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The War of the Worlds by H G Wells - Amazing Book

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					The War of the Worlds by H. G. Wells




                                Amazing Book,


This is the granddaddy of all alien invasion stories, first published by H.G.
Wells in 1898. The novel begins ominously, as the lone voice of a narrator
tells readers that No one would have believed in the last years of the
nineteenth century that this world was being watched keenly and closely
by intelligences greater than mans...      Things then progress from a series
of seemingly mundane reports about odd atmospheric disturbances taking
place on Mars to the arrival of Martians just outside of London. At first the
Martians seem laughable, hardly able to move in Earths comparatively
heavy gravity even enough to raise themselves out of the pit created when
their spaceship landed. But soon the Martians reveal their true nature as
death machines 100-feet tall rise up from the pit and begin laying waste to
the surrounding land. Wells quickly moves the story from the countryside
to the evacuation of London itself and the loss of all hope as Englands
military suffers defeat after defeat. With horror his narrator describes how
the Martians suck the blood from living humans for sustenance, and how
its clear that man is not being conquered so much a corralled. --Craig E.
Engler

First thing first - THE WAR OF THE W ORLDS is what they used to call "a
cracking good yarn". Wells knew that his readers were picking up his work
primarily to take off on a fantastic adventure, and he did not disappoint,
delineating a thrilling, chilling "scientific romance" with the skill of a born
storyteller. Certainly the narrative won't pack quite the same punch to
today's more jaded reader as it did in the late 19th century, but its power to
haunt is still very much present; I doubt that there are many images in the
history of fiction more nightmarish than a monstrous Martian tripod bearing
down on a panicked mob of hapless humans.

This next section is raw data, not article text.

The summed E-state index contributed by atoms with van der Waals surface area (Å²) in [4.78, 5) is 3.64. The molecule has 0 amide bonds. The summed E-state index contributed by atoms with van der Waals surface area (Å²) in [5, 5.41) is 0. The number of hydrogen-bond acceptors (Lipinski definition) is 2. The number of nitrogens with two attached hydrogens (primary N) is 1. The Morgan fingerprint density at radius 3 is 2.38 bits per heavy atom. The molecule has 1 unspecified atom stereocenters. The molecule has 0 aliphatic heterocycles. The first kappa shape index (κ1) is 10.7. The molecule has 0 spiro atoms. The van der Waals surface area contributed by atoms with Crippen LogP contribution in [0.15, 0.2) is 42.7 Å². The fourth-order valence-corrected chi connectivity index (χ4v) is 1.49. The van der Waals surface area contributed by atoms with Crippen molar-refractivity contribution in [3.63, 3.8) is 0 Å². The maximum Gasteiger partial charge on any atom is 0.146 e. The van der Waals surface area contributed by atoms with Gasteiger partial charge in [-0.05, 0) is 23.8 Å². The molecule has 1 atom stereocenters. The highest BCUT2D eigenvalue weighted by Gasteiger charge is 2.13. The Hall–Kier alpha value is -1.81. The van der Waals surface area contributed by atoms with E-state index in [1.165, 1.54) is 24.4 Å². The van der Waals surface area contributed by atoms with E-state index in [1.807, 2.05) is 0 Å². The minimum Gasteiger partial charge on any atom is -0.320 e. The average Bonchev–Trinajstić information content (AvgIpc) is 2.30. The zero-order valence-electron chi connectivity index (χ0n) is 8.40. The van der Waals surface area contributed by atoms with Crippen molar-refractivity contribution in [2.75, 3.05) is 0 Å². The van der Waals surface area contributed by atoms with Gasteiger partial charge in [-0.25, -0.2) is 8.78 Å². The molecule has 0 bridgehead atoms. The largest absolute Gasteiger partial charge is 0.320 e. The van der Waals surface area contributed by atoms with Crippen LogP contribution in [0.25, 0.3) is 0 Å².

If WOTW stopped there, it would be remebered primarily as fodder for big-
screen popcorn flicks, the text itself largely forgotten. As it is, the novel
today is routinely hailed as a classic and has, rather incredibly, stayed
continuously in print since it was first published 112(!) years ago. There
are, I think, a couple of good reasons for this. First of all, unlike the
majority of science fiction before, say, Ray Bradbury came along, Wel ls
could actually write - he was a respectibly good prose stylist. This is
demonstrated especially well in the opening and closing chapters of the
novel and in the cutting humor of the narrator's rejoinders to the character
known as "the curate," a hysterical clergyman I found to be eerily
reminiscent of contemporary televangelist/wackjob Pat Robertson ("Think
of what earthquakes and floods, wars and volcanoes, have done before to
men!", the narrator tells him, as the curate identifies the Martian invasion
as the Apocalypse of the Lord; "Do you think God had exempted
Weybridge? He is not an insurance agent.")

The other reason I believe W OTW remains as relevant (if not moreso)
today as it was the day it was published is this: WOTW was written at a
time when the British Empire was wantonly using its military might to get
what it wanted - sometimes (as Wells himself points out in the opening
chapter) wiping out entire populations with apparent carelessness. With
WOTW, Wells was attempting to illustrated to his (mostly British)
readership how the shoe might feel on the other foot. How does this relate
to us? Well, I doubt this is a popular point to make, and I'm sure I'll get
more than a few "not helpful" votes for saying this (go ahead and click on
the button if you feel you need to - it's right down there), but America has
not made a lot of friends with its own foreign policy over the years, and we
have experienced events that have (hopefully) given US pause and have
(hopefully) made US see how the shoe feels on the other foot. I am not
trying to justify the actions of either ourselves or our enemies here -
personally, I find violence in almost any form repugnant and feel that it
almost always creates more problems than it solves - I'm simply trying to
suggest that a novel like this one may be helpful in bringing some
important matters into perspective for the contemporary reader.

In conclusion, let me simply say this is as excellent a novel for modern
readers as it was for readers of the past, and one that set the bar very high
indeed for those who would follow in Wells' footsteps.

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